But don't mind me. I'm just a former journalist and blogger since 2001 with a hint of BOFQ underlying all of that. What do you call the blogger equivalent of BOFQ anyway? BOBQ?

Tuesday, March 15, 2005

Points to ponder

After all the recent discussion about feminism, you'd think I'd be more in accordance with Maureen Dowd's shrill rant about the need for more female columnists. And then there's the propose bloghercon. Maybe I got all discussed out when it came to feminism, but somehow I can't get myself up all wound up about either issue. Two of my favorite columnists -- Ellen Goodman and Anna Quindlan -- are women and I don't read any blogs written by men*. Frankly, I'm more concerned about women in the workplace and the glass ceiling and how to juggle family life with career and higher education than I am about whether women in the blogosphere have enough visibility or not.

* It's just coincidence, not any feminism man-hating principle, that I don't have any male blogs on my reading list. The answer to your question is quite simple: most men don't blog about anything I am remotely interested in.

Monday, March 14, 2005

Poem of the Day

Nature's first green is gold,
Her hardest hue to hold.
Her early leaf's a flower;
But only so an hour.
Then leaf subsides to leaf.
So Eden sank to grief,
So dawn goes down to day.
Nothing gold can stay.

-- Robert Frost

Sunday, March 13, 2005

What I'm watching

I thought, since most of you who read this blog are either here for the fandom or are my mother (hi, Mom!), so since there's been so little fannish stuff around, I thought I'd talk a little bit about a couple of my favorite shows and why I think you should drop everything and watch them too.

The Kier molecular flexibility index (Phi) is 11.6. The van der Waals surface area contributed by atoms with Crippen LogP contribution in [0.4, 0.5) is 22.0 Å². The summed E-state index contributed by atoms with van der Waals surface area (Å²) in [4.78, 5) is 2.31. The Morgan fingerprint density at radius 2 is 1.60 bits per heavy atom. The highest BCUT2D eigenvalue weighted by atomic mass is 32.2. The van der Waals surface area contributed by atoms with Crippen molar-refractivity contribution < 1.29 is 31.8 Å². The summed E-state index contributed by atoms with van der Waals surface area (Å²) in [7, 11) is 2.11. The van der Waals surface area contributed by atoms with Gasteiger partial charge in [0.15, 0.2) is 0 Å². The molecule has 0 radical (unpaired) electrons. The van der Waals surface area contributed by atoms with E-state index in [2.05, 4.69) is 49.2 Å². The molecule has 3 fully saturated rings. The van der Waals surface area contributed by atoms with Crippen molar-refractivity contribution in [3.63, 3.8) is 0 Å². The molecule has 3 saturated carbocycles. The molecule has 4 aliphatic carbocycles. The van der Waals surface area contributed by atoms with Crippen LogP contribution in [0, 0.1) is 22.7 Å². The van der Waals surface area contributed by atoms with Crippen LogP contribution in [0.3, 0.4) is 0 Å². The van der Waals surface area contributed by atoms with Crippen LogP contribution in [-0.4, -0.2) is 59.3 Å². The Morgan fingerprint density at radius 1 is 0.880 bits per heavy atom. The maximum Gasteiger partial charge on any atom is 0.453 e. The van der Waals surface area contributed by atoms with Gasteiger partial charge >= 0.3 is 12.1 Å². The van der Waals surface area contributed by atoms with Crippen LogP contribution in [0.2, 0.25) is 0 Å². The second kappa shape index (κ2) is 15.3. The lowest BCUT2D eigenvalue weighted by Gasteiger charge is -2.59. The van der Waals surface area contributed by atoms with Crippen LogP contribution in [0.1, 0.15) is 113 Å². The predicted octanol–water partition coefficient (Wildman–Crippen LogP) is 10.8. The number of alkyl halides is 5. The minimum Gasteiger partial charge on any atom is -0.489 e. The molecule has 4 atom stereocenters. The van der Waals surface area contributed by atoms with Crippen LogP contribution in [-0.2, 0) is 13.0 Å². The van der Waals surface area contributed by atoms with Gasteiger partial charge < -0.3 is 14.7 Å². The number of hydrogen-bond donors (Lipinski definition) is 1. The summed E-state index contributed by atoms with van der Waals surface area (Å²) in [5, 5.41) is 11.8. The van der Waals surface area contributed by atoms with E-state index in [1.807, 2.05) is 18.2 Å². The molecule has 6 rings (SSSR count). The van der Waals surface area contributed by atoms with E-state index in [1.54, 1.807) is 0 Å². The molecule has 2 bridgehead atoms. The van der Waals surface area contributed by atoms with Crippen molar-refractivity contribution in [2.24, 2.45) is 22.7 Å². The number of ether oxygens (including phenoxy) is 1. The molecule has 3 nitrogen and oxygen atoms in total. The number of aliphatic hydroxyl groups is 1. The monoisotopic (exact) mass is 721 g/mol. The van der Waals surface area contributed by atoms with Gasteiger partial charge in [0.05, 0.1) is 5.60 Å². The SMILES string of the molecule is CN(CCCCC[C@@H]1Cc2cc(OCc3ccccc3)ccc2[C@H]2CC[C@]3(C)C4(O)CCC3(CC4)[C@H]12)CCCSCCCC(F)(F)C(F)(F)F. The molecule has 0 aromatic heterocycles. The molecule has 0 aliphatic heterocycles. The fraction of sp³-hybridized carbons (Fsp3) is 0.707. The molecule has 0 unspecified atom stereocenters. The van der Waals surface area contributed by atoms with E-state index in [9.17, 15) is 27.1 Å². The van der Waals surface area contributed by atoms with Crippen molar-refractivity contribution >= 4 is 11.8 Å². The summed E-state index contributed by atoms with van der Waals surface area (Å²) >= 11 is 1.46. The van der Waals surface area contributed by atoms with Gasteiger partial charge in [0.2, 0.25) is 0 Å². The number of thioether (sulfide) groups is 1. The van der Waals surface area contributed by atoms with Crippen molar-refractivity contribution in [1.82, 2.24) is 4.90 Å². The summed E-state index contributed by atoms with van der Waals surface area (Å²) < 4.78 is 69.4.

1. The Amazing Race -- Every time I tell someone to watch this show, invariably the response is "I hate reality television" or "I don't approve of shows like that." "The Amazing Race" is, however, different from the reality shows that have given the genre a bad name (ie "Paradise Island," "Hot or Not"; the survivors like "Survivor," "The Apprentice" etc., are really quite good). In "The Amazing Race", pairs of contestants with a pre-existing relationship race around the world in 30 days. Along the way, they have to perform stunts native to the part of the world they are in, and somehow navigate through foreign countries without knowing the language.

    The contestants' relationships are also tested, and this is what I like the best about this show. Having spent two months traveling through Europe with someone, I can really identify as to how relationships evolve and change -- either for the better or for the worse -- as you face the stress of not only the *travel* portion of the race, but also the fact that the first team to the finish line gets $1 million. The show is really well put-together and has amazing scenary. Until last season's "TAR", I had no idea just how lush Senegal was, nor did I realize just how gorgeous Iceland was in its ice blue beauty. Check it on CBS, 9 pm CST, on Tuesdays. It's the next best thing to actually globe-trotting yourself.

  2. Without a Trace -- this show always took a backseat to ER the first couple years it was on; I'd only watch it if ER was being especially annoying or was a repeat. This season, I've been sucked into the show and have barely given ER -- a show I watched faithfully from its very first ep back in 1994 -- a second look. At first glance, "Without a Trace" looks like every other crime drama on television, but it's different in its ending: you don't know whether the missing person is alive or dead, whether he or she is a victim or not. There's always a hope that there will be a happy ending and sometimes there is, sometimes there isn't.